I know, at first, it might seem like an enormous amount of time (over and above) the normal practice time you already invest in order to complete a sound and safe conditioning program that includes injury prevention. However, almost all of what I have referenced and discussed above can be put in place and combined with what you are currently doing without an excessive increase in time commitment.
Even combining skill drills as part of your conditioning/training can be very effective for both skill improvement and prevention of injury. It just takes a little creative thought on your part to come up with possible combinations that will accomplish skill improvement, conditioning, and injury prevention all at once.
Think of it this way, how much more time (and game time missed) will it take to surgically repair a torn ACL, and then rehabilitation time, just to get you back to your previous competitive form? Is it really worth neglecting this important aspect of training?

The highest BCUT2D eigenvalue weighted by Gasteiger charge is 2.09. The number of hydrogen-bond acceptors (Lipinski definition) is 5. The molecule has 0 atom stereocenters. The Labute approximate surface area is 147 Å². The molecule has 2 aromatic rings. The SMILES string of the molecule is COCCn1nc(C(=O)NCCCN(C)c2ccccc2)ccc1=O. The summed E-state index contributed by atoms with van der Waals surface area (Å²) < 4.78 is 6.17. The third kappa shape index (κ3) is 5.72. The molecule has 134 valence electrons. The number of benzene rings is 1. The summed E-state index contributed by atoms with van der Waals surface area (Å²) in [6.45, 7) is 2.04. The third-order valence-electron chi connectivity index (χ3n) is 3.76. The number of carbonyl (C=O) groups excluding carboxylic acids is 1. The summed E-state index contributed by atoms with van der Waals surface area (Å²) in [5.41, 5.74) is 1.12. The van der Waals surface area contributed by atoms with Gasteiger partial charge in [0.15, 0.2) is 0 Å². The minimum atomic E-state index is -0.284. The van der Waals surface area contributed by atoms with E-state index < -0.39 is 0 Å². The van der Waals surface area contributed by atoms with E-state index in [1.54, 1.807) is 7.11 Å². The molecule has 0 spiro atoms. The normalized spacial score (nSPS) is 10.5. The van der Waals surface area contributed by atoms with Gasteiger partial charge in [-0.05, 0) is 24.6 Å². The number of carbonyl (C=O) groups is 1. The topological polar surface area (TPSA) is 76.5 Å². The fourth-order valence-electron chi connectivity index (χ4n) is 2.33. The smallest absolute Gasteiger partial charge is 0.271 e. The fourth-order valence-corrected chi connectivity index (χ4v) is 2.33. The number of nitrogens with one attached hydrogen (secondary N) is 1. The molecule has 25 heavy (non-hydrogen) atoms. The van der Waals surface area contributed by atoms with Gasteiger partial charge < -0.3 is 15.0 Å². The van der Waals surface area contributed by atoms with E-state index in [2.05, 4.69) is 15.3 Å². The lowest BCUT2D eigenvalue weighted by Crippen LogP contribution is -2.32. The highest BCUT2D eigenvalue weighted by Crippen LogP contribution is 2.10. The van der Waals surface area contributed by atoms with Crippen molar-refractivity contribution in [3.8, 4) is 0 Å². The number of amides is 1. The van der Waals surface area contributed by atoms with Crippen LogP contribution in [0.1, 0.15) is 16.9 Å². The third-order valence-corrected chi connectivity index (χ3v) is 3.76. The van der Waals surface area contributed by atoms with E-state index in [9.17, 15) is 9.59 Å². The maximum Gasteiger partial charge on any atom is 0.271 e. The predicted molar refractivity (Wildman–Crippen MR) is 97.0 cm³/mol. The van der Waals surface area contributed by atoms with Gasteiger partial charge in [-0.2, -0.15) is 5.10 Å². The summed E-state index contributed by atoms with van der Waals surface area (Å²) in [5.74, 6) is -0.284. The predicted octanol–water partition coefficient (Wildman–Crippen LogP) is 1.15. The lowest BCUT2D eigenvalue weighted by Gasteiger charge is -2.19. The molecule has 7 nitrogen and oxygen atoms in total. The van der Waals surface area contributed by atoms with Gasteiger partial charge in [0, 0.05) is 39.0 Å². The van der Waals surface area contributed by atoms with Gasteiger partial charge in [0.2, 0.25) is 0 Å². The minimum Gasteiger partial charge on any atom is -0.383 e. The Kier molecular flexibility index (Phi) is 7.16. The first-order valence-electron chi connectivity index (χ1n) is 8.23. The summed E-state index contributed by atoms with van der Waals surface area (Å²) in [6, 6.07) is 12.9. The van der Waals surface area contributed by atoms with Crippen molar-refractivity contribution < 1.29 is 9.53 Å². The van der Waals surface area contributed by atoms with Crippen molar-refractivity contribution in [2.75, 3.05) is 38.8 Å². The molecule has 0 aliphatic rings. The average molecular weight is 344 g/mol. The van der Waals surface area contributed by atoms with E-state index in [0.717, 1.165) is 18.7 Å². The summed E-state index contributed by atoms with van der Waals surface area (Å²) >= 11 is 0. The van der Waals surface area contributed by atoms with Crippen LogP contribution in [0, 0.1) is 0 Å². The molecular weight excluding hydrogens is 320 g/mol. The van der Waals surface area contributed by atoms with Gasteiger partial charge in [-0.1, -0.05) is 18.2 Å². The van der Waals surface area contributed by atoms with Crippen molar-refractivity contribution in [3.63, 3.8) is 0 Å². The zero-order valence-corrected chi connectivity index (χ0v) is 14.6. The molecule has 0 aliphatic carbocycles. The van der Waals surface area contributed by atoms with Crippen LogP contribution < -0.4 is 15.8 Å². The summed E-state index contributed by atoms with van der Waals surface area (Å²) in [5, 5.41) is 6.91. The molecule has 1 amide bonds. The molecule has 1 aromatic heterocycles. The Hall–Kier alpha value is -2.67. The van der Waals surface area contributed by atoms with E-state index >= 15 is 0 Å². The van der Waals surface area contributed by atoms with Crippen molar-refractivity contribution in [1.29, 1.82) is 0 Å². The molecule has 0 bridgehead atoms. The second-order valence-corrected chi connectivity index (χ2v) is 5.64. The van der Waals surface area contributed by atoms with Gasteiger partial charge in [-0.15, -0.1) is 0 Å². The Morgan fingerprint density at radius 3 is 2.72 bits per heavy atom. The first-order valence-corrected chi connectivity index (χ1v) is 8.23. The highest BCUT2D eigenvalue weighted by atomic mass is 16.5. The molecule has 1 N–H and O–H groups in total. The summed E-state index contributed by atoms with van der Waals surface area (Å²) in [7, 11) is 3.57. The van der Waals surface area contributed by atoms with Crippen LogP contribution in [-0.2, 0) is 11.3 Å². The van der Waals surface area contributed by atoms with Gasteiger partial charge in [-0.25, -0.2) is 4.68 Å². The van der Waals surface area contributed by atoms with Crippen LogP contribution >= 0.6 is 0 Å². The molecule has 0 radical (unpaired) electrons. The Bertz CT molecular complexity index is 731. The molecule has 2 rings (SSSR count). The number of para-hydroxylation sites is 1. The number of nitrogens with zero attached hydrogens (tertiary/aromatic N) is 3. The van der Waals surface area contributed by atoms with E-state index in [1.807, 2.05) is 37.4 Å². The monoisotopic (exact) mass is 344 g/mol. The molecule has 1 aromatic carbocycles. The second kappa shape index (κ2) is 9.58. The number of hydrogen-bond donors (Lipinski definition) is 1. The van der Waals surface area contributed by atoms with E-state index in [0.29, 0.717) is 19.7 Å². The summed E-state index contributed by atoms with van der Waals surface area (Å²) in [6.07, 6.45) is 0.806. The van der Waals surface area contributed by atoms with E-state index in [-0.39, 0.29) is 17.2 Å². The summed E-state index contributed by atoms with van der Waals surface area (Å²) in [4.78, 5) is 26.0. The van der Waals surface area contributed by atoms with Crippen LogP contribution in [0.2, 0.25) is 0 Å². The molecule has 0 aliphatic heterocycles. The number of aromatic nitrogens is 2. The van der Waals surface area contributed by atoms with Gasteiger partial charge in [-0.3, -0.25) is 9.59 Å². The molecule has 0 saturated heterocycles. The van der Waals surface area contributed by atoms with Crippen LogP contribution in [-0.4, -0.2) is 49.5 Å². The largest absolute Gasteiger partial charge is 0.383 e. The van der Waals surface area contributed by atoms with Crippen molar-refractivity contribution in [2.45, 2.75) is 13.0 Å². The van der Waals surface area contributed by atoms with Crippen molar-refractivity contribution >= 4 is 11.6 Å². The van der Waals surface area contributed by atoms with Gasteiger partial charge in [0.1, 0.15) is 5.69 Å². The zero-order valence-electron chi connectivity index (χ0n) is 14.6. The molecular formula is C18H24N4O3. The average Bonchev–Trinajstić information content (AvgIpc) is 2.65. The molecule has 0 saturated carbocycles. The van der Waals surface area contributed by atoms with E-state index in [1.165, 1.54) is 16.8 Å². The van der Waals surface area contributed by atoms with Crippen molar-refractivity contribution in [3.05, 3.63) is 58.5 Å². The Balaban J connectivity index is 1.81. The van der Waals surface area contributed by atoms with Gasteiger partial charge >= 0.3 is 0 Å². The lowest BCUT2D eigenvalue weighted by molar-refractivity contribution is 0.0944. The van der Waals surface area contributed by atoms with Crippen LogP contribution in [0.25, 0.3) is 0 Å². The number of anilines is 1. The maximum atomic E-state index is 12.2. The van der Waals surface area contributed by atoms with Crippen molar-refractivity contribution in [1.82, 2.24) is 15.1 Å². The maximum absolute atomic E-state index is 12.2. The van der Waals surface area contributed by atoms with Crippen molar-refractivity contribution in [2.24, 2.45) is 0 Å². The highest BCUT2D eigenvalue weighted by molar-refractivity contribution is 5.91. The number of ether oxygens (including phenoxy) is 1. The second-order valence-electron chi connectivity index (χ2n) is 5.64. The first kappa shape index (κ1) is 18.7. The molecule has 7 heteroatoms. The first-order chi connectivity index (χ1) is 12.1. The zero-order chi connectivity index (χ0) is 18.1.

Much of what I have written in this series on injury prevention is only a beginning. There are so many different exercises, and purposes behind those exercises, that it is impossible to cover everything in a blog post.
Whole books have been dedicated to proper training mechanics with whole sections just on injury prevention. My hope is to just get you thinking about its importance, give you some direction, and hope that you take the initiative to make it happen for yourself.
All references and links selected in this article were chosen based on my knowledge base only. They do not necessarily represent my endorsement and I cannot vouch for the credibility of the links; however, they do seem to have good information and all are a good read.
Please take the time to do your own research, securing the credibility of the source on anything you find before embarking on any type of training/conditioning program. And keep in mind that all types of physical conditioning and training bring with them inherent risks and should be evaluated by appropriate personnel before their use.